Workers injured by glass sheets
In February 2018, three workers received severe lacerations when one of several large glass sheets in a racking system fell to the ground and shattered. It appears that one of two workers trying to restrain the glass sheets by hand was unable to support the weight of one of them. Another worker came to his assistance but was unable to prevent the sheet from falling. Investigations are continuing.
Preventing a similar incident
Sheet materials, such as glass sheets, windows or shower screens can fall if they are not adequately supported while being handled, moved or stored.
The risk of injuries is high when glass sheets are being handled or moved and the sheets are not adequately supported by suitable racking or transport frames. Workers or others in the immediate vicinity of stacked sheet materials are at risk of being crushed, trapped or cut by falling sheets of material. In addition, workers risk musculoskeletal injuries when they are required to manually balance stacks of sheets during sorting and handling.
Duty holders in the glass handling/manufacturing industry should consider a combination of engineering and administrative risk controls because relying on one system may not be effective:
- workers should never restrain glass by hand
- use a rack or transport frame to securely store, cradle, lift, transport and restrain sheets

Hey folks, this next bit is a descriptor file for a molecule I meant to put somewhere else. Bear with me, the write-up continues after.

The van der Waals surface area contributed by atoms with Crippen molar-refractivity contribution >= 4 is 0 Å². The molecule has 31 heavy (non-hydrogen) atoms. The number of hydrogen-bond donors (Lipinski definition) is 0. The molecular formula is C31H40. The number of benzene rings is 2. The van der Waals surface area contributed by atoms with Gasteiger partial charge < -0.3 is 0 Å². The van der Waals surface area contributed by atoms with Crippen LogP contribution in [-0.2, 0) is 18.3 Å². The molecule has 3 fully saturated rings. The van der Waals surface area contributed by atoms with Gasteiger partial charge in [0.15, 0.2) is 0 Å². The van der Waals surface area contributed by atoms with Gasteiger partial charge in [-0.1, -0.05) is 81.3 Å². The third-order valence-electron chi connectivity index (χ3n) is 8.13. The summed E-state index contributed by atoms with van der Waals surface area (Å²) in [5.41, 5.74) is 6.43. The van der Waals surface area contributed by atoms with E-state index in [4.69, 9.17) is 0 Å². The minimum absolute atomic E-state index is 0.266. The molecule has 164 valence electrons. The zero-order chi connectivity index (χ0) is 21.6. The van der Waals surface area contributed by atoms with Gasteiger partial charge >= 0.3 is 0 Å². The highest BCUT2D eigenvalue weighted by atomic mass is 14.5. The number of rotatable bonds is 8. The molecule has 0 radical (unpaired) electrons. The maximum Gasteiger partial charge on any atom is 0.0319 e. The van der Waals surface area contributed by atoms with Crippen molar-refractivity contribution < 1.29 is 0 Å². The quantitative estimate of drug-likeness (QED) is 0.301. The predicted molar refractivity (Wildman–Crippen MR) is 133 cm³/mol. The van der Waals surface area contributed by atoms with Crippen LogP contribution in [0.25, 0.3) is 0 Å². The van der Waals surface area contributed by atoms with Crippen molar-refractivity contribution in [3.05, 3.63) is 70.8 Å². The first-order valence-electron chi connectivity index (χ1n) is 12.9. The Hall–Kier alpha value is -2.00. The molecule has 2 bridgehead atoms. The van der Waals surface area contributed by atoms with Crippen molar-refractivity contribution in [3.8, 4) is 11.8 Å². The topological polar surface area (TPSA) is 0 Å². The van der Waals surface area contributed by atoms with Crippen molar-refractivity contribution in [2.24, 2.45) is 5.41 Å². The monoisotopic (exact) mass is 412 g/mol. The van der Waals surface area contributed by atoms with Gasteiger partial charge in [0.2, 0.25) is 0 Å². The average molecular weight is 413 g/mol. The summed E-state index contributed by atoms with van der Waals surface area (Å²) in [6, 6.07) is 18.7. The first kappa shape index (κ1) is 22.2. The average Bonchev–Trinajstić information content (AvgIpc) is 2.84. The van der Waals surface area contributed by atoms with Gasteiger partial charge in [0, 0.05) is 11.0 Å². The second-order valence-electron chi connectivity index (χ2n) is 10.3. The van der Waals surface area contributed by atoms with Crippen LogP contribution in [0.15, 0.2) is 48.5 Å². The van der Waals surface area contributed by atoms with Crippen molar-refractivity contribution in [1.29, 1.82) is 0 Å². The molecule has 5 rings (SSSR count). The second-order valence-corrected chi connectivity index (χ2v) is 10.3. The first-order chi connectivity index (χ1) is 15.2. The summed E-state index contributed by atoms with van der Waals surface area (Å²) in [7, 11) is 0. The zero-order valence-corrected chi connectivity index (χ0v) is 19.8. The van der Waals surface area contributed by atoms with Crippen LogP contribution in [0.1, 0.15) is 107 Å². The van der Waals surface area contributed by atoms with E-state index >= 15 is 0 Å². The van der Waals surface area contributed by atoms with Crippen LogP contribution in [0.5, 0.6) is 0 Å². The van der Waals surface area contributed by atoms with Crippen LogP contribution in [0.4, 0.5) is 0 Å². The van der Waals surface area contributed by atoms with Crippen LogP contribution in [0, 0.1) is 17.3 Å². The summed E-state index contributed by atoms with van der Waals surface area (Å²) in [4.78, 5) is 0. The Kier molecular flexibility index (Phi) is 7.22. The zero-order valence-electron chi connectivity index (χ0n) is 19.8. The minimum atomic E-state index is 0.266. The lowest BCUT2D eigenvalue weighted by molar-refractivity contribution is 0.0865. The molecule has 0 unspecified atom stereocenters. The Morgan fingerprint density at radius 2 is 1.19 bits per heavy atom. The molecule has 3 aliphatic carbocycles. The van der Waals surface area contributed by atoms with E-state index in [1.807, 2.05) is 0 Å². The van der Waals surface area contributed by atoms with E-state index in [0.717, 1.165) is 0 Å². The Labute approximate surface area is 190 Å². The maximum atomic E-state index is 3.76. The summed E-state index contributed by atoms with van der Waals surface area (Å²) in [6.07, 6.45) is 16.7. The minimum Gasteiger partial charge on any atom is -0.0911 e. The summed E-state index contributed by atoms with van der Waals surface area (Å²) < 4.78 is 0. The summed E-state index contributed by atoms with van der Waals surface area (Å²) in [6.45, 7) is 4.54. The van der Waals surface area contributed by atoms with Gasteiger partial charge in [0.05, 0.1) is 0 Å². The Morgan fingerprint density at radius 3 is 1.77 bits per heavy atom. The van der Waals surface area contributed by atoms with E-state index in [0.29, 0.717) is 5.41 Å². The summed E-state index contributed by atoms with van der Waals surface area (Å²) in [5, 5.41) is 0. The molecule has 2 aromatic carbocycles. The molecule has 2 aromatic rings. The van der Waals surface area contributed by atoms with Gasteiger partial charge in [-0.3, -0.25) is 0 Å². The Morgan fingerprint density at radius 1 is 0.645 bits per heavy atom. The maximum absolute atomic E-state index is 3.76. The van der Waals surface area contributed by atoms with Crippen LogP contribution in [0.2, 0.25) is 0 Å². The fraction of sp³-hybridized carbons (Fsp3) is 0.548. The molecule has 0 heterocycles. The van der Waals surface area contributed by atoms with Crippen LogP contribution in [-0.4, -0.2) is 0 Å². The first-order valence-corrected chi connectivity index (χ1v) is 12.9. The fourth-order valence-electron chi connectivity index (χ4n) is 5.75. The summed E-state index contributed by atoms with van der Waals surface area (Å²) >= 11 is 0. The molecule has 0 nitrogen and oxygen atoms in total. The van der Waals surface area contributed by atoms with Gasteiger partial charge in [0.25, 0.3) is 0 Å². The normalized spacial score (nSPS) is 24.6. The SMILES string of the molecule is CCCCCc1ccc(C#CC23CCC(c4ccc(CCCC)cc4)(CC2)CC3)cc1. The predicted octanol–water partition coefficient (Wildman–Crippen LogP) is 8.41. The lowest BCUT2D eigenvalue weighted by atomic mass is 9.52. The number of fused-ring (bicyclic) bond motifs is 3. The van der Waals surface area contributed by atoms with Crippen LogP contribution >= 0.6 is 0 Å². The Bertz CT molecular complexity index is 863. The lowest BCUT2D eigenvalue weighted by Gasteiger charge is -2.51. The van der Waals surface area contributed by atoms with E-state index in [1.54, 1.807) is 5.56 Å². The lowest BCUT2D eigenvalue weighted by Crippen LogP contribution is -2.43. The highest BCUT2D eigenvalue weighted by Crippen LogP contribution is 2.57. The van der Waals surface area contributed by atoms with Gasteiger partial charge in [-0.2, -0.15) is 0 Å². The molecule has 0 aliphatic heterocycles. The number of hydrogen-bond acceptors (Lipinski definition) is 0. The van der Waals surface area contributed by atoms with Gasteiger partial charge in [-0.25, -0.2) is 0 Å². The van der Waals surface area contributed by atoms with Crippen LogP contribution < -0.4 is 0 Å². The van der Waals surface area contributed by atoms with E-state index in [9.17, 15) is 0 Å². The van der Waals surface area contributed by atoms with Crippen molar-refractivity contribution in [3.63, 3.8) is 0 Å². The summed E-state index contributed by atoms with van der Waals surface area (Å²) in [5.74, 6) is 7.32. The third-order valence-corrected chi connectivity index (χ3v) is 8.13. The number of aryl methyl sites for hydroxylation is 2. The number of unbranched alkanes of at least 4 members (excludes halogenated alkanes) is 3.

- use mechanical lifting equipment whenever possible
- implement regimes for maintenance, inspection and testing of all racking and lifting equipment
- have a lifting plan
- avoid accessing sheets from the middle of the stack
- ensure support systems are designed for forces resulting from unbalanced loads
- ensure appropriate and adequate training and supervision of workers
- ensure workers wear appropriate PPE.
Prosecutions and compliance
In 2014, a glazing work and manufacturing business was fined $45,000, with a 12 month recognisance for a further $45,000, after a worker was seriously injured by falling glass sheets. The worker was unloading a container of glass shower screens when 37 sheets of glass (each weighing approximately 20kg) fell from an approximate height of 1200m, trapping him.
In 2013, a company was fined $45,000 after a worker sustained fractures to his left leg and shoulder and a deep laceration to his left leg. The worker was moving a pack of 30 screen doors weighing approximately 650kg with an overhead gantry crane. When removing the overhead capping some of the screen doors moved. He attempted to counteract the movement but the force pushed him backwards. More of the doors fell onto him causing the glass to shatter.
- How to Manage Work Health and Safety Risks Code of Practice 2011 (PDF, 1018.6 KB)
Support for people affected by a serious workplace incident
- Last updated
- 07 March 2018
North Queensland Injury Prevention and Return to Work Conference
The conference is back in 2018 with a new line-up of expert speakers addressing the needs of those on the frontline of safety, rehabilitation and return to work. Register now!